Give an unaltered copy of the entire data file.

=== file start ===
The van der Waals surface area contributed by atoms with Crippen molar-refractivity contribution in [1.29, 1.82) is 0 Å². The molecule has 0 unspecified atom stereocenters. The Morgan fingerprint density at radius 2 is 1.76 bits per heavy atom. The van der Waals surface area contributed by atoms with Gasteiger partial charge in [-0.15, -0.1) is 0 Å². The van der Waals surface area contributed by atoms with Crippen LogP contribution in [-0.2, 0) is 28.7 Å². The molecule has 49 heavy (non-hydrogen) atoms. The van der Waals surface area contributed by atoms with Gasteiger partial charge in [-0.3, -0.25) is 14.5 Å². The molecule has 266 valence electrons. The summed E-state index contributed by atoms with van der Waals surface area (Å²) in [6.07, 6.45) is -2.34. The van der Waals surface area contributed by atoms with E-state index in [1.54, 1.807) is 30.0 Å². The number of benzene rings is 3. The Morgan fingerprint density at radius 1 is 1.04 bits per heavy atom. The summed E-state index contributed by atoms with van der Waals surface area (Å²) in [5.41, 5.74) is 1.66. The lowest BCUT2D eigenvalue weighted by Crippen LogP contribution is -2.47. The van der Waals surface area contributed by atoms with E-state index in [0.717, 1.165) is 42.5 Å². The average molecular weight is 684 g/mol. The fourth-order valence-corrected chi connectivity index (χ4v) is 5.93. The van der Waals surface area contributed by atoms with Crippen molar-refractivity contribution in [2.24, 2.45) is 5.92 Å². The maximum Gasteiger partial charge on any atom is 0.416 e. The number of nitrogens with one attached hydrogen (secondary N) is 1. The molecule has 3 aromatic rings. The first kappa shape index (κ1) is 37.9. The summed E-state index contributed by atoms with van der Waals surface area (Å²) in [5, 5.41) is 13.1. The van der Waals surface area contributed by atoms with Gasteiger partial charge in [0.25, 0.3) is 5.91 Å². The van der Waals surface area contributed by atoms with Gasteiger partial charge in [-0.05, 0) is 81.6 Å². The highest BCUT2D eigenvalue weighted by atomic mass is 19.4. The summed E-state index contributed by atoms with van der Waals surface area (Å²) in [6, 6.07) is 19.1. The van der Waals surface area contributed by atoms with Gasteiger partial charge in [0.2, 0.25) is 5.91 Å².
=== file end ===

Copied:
The van der Waals surface area contributed by atoms with Crippen molar-refractivity contribution in [1.29, 1.82) is 0 Å². The molecule has 0 unspecified atom stereocenters. The Morgan fingerprint density at radius 2 is 1.76 bits per heavy atom. The van der Waals surface area contributed by atoms with Gasteiger partial charge in [-0.15, -0.1) is 0 Å². The van der Waals surface area contributed by atoms with Crippen LogP contribution in [-0.2, 0) is 28.7 Å². The molecule has 49 heavy (non-hydrogen) atoms. The van der Waals surface area contributed by atoms with Gasteiger partial charge in [-0.3, -0.25) is 14.5 Å². The molecule has 266 valence electrons. The summed E-state index contributed by atoms with van der Waals surface area (Å²) in [6.07, 6.45) is -2.34. The van der Waals surface area contributed by atoms with E-state index in [1.54, 1.807) is 30.0 Å². The number of benzene rings is 3. The Morgan fingerprint density at radius 1 is 1.04 bits per heavy atom. The summed E-state index contributed by atoms with van der Waals surface area (Å²) in [5.41, 5.74) is 1.66. The lowest BCUT2D eigenvalue weighted by Crippen LogP contribution is -2.47. The van der Waals surface area contributed by atoms with E-state index in [0.717, 1.165) is 42.5 Å². The average molecular weight is 684 g/mol. The fourth-order valence-corrected chi connectivity index (χ4v) is 5.93. The van der Waals surface area contributed by atoms with Crippen molar-refractivity contribution in [2.24, 2.45) is 5.92 Å². The maximum Gasteiger partial charge on any atom is 0.416 e. The number of nitrogens with one attached hydrogen (secondary N) is 1. The molecule has 3 aromatic rings. The first kappa shape index (κ1) is 37.9. The summed E-state index contributed by atoms with van der Waals surface area (Å²) in [5, 5.41) is 13.1. The van der Waals surface area contributed by atoms with Gasteiger partial charge in [0.25, 0.3) is 5.91 Å². The van der Waals surface area contributed by atoms with Gasteiger partial charge in [-0.05, 0) is 81.6 Å². The highest BCUT2D eigenvalue weighted by atomic mass is 19.4. The summed E-state index contributed by atoms with van der Waals surface area (Å²) in [6, 6.07) is 19.1. The van der Waals surface area contributed by atoms with Gasteiger partial charge in [0.2, 0.25) is 5.91 Å².